krpalmer: (anime)
[personal profile] krpalmer
The anime series "From the New World" caught my attention and kept my interest when I saw it streaming. There seemed a good deal of "world-building" complexity to the future society of psychics elaborated in it, and its story had some suspenseful developments. I wound up hearing it had been adapted from a science fiction novel (as opposed to the more familiar adaptations of less involved "light novel" series), which in itself did keep me thinking how English-language written science fiction has seemed to me inclined since the 1970s or so to step away from presenting "psychic phenomena" as if abandoning it to the "visual SF" its fans then turn around and dismiss as much less thoughtful and reasoned. As much as I'm inclined to skepticism about "the paranormal" in the real world and aware that even the most reasonable and non-conspiratorial "psychic SF" of the 1950s might amount in the end to invoking phenomena without plausible mechanisms, the whole subject getting narrowed down to "superpowers" does sometimes seem to miss new opportunities for storytelling, opportunities that just might have been presented in the anime series.

As an adaptation, though, the series was opened up to "I proclaim this fault in it to be a matter of details from the original getting boiled away" criticisms, criticisms which just might happen to show off how the person making them can take in things hidden behind language barriers for less enlightened types. The chances of a thick original novel being translated for a potential audience of mere anime fans didn't seem good, though, but there seemed a trace of hope in how Vertical was licensing the manga also adapted from the novel as if to test the waters. As soon as the cover art of the first volume was available, though, fresh criticisms cropped up. It was pretty clear just from the main character's costume on it, much more abbreviated than anything she wore in the anime, that the manga was being pitched with a thick coating of "fanservice." Feeling myself a little more capable than some at not being offended by that, I bought the manga anyway to run into a particular interpretation of one idea presented back in the anime, namely how one feature built into the future society to keep people from attacking each other with a mere effort of will was to be more like the bonobos than the chimpanzees and encourage sex as a tension defuser. I've adapted to one particular anime message board well enough to at least try and quip "you say 'gratuitous teenage lesbian scene' like it's a bad thing," but in being absolutely circumspect about what the male characters might be doing (a further difference from the anime) I was aware the manga was opening itself up to a whole new slew of criticisms.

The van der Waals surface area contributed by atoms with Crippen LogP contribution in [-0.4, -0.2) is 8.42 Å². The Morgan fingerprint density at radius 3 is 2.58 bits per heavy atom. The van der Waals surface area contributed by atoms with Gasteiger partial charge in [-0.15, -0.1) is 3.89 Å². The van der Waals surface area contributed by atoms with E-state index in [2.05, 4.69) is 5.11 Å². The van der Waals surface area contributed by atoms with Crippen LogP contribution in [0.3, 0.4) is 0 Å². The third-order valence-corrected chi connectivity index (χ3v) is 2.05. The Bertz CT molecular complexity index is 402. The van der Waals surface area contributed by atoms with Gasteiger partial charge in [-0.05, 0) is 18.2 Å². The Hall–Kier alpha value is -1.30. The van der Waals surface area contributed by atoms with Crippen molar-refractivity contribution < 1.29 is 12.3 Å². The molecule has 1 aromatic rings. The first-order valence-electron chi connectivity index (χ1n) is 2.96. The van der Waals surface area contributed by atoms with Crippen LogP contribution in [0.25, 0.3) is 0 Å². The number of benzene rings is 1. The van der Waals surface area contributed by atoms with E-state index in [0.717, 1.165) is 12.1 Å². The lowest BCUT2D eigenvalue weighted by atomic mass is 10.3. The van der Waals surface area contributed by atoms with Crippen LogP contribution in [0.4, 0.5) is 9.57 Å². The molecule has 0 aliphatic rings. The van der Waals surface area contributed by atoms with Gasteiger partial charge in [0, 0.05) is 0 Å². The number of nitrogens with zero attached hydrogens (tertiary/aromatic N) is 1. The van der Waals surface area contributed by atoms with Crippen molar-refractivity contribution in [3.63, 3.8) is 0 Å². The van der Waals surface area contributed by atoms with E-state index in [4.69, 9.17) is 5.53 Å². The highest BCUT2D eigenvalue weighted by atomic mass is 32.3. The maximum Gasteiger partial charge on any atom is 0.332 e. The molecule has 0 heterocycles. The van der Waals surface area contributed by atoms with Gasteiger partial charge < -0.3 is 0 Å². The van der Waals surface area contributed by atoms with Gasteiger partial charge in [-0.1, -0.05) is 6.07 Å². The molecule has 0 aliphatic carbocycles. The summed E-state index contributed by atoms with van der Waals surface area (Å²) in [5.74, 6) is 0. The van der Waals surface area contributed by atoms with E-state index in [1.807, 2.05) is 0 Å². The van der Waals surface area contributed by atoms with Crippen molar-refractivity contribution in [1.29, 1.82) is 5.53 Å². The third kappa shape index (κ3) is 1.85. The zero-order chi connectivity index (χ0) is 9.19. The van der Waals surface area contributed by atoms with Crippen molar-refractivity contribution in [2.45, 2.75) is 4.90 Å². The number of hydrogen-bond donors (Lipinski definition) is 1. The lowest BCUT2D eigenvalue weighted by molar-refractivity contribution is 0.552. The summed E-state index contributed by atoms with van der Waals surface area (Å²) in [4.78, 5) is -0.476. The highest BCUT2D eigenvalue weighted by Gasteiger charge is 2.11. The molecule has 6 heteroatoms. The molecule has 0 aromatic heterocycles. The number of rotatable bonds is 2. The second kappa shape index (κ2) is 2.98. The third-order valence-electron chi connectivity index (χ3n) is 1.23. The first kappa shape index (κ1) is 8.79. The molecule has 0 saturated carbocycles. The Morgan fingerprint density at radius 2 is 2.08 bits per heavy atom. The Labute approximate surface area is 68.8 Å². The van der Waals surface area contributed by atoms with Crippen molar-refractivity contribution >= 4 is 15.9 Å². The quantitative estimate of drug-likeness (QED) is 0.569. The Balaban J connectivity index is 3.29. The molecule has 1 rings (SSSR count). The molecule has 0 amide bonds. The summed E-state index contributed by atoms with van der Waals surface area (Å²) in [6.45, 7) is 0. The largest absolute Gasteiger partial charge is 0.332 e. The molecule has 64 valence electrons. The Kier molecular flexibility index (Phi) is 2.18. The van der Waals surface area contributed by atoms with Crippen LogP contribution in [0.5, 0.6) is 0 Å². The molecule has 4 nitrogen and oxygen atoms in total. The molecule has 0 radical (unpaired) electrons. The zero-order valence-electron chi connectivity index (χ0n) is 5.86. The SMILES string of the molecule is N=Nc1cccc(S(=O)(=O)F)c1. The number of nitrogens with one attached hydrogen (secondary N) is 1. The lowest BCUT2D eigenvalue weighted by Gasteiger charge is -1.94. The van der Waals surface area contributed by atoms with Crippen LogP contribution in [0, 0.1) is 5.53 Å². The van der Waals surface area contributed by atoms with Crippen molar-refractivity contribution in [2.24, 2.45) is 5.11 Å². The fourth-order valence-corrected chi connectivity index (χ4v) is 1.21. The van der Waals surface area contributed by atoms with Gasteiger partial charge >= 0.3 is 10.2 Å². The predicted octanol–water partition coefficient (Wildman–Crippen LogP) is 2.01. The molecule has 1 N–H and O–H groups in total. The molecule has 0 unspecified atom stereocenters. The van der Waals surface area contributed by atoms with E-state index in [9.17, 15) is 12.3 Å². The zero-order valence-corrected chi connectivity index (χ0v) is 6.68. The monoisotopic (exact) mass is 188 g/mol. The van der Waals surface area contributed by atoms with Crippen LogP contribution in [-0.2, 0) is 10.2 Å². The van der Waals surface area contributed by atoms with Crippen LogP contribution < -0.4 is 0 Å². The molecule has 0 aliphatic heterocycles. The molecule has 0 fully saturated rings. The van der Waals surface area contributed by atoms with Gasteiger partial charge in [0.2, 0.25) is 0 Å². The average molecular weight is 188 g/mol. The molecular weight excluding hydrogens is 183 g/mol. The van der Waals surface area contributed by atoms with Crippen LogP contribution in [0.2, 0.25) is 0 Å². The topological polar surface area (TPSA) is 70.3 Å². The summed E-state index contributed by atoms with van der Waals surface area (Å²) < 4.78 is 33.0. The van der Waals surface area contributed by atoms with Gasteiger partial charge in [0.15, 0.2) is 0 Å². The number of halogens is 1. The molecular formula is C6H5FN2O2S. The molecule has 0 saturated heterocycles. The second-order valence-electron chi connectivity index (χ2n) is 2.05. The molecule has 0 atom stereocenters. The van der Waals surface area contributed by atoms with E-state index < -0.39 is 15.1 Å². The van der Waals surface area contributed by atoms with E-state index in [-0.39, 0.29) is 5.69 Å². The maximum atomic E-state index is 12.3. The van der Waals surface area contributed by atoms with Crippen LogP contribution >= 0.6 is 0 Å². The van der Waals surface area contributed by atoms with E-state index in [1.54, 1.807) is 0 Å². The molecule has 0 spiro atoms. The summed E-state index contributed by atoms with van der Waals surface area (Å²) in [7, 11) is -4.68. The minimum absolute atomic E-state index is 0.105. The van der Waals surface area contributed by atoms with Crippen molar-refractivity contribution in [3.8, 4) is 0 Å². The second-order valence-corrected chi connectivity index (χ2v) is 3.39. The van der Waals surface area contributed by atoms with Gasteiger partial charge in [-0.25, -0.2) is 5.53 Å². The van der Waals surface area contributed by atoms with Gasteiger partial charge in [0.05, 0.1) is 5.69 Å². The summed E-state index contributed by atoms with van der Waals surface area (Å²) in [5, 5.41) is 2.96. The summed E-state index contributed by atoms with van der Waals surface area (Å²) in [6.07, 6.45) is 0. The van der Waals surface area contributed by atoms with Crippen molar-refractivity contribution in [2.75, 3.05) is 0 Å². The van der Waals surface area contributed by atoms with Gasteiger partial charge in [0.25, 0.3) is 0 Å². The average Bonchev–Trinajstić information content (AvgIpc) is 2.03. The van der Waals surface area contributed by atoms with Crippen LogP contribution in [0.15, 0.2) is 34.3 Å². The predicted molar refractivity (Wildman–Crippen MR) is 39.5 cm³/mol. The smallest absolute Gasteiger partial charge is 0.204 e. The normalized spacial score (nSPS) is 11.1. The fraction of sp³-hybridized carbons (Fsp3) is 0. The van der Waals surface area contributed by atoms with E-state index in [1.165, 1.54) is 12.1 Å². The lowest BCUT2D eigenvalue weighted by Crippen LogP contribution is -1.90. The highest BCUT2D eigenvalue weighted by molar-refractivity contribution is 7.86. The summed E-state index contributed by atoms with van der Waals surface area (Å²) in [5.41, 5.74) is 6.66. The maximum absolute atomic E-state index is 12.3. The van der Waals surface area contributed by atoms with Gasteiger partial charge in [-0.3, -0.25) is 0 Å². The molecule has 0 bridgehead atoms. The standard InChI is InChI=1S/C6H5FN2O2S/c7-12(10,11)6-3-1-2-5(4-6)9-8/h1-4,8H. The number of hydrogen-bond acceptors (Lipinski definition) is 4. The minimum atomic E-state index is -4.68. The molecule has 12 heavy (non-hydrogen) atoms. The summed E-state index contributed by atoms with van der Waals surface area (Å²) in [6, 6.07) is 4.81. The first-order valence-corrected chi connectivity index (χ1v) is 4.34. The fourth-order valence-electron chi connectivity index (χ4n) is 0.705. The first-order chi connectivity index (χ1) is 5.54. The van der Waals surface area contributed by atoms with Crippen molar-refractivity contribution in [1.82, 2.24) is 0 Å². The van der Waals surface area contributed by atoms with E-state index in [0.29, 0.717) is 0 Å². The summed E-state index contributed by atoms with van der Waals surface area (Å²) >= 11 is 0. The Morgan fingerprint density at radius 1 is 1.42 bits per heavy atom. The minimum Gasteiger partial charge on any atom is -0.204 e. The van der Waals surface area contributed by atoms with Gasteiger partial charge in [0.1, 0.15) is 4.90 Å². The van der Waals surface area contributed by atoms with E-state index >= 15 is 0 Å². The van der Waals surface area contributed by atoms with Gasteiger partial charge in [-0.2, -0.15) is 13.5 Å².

I stuck with the manga, though, even though comments about the novel eventually being translated had more or less vanished. Aware of what had happened in the anime, I was aware events were telescoped or rearranged in the manga (although this did move the familiar explanation of just why the female characters were up to what they were up to to much later on), but when I was convinced some of the more exploitative stuff was now past new opportunities for it kept being invented, which eventually did get a bit creepier yet. In the very last volume, however, all of a sudden things were sort of different. I could remember a plot resolution in the anime that had, on first experiencing it, seemed just a little too much like "so why'd you go to all the trouble in the first place? Well, that was convenient..." In the manga, there was just a bit more development to make it easier to accept. That did seem to improve my feelings towards the manga in the end, and even made me think a bit more approvingly of getting back to the anime (which I now have the Blu-Rays of) to watch it again.
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